"We need somebody who's got the heart, the empathy, to recognize what it's like to be a young teenage mom. The empathy to understand what it's like to be poor, or African-American, or gay, or disabled, or old. And that's the criteria by which I'm going to be selecting my judges."
Oh, man, he is losing me here. I want the opposite: I want a callous misanthrope who cares only about the meaning of words. Leave the empathy to the legislature.
Sunday, July 01, 2007
TO MANY outside the United States, America's health-care system might seem an example of capitalism at its rawest. Europeans and Canadians enjoy universal health care and cheap drugs thanks to government-run systems, the argument goes, but the market-based approach taken by the world's richest nation leaves many millions uninsured and leads the rest to pay the highest drugs prices in the world. Such doubts are sure to be reinforced by this week's release of Michael Moore's “Sicko”, a much-trumpeted new film on health care that bashes the free-market Yankee model even as it praises the dirigiste alternative north of the border.
So is America's health system really red in tooth and claw? Hardly, according to a growing body of academic evidence. As a result of interference at the federal and state levels, health care is one of America's most heavily regulated industries. Indeed, its muddled approach to health-care regulation may act as a massive drag on the American economy—what one expert has called “a $169 billion hidden tax”.
I think it's good that the Economist is writing about this. There do seem to be many people who see private companies operating in the U.S. health care market and on this basis argue that it is the private-ness of the industry that makes it costly and ineffective. In reality, though, there is massive regulation in this area, and it is this regulation that is, arguably, the main problem. Take just two examples. First, health care benefits are tax-deductible, so big companies have an incentive to offer excessive health care packages, which, of course, are tied to employment with them. Second, health care insurance is regulated state-by-state, and thus moving states means you have to abandon your old plan and apply for a new one.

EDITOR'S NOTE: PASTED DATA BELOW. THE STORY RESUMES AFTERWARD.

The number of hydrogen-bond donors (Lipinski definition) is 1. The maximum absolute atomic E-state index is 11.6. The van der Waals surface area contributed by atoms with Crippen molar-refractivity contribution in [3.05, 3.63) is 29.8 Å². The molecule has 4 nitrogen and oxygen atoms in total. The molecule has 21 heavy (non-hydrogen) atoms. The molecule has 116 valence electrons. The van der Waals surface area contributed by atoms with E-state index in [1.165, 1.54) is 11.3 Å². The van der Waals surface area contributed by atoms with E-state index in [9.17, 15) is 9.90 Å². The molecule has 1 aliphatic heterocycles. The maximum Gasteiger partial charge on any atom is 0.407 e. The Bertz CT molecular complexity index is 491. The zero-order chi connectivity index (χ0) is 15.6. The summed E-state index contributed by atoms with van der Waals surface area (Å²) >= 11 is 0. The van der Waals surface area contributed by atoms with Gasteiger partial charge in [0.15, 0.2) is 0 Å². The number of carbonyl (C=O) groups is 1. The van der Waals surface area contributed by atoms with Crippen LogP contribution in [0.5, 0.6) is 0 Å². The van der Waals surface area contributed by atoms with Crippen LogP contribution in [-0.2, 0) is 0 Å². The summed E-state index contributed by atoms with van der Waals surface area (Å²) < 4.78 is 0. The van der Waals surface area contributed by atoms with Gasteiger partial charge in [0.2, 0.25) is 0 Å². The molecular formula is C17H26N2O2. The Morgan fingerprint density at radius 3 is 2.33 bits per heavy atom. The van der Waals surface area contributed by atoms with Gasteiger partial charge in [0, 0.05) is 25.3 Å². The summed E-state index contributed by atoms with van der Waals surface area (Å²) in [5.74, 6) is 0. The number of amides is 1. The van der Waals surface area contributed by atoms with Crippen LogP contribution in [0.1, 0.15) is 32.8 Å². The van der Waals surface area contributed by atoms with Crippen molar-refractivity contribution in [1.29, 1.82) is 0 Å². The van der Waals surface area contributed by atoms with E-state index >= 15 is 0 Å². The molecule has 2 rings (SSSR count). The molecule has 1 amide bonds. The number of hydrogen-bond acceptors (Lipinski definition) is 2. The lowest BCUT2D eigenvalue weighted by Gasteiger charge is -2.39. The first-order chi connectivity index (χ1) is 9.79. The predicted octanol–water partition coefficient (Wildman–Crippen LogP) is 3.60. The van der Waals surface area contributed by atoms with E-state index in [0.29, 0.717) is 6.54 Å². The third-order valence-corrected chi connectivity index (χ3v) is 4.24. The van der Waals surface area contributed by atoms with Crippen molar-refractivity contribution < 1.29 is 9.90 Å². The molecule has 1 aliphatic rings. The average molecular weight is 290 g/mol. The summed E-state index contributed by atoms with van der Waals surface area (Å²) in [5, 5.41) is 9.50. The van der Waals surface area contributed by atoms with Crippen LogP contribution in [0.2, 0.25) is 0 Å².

My father had been reared a Republican, but he switched parties to vote for Roosevelt and never switched back. His memory of being abandoned by society and big business never left him and, for all his paternal kindness and humorousness, communicated itself to me, along with his preference for the political party that offered “the forgotten man” the better break. Roosevelt made such people feel less alone. The impression of recovery—the impression that a President was bending the old rules and, drawing upon his own courage and flamboyance in adversity and illness, stirring things up on behalf of the down-and-out—mattered more than any miscalculations in the moot mathematics of economics.
Let me try to understand. It's better to have someone who gives the impression of helping poor people than someone who actually helps poor people? Really?
He also says:
Business, of which Shlaes is so solicitous, is basically merciless, geared to maximize profit. Government is ultimately a human transaction, and Roosevelt put a cheerful, defiant, caring face on government at a time when faith in democracy was ebbing throughout the Western world.I'm not sure what it means to say that government is a "human transaction," but as for the "faith in democracy" part, where exactly does FDR's court-packing plan (mentioned in the article) fit in?
The decision, coming on the last day of the court's term, was the 15th this year that benefits business and corporations by shielding them from lawsuits and legal claims.
Now, I don't know what the other 14 decisions he is referring to are, but does this decision really "benefit businesses and corporations"? Sure, it benefits some corporations, specifically producers. But it also hurts others, specifically retailers. Being very charitable in my criticism, I would say his characterization is a bit of a stretch.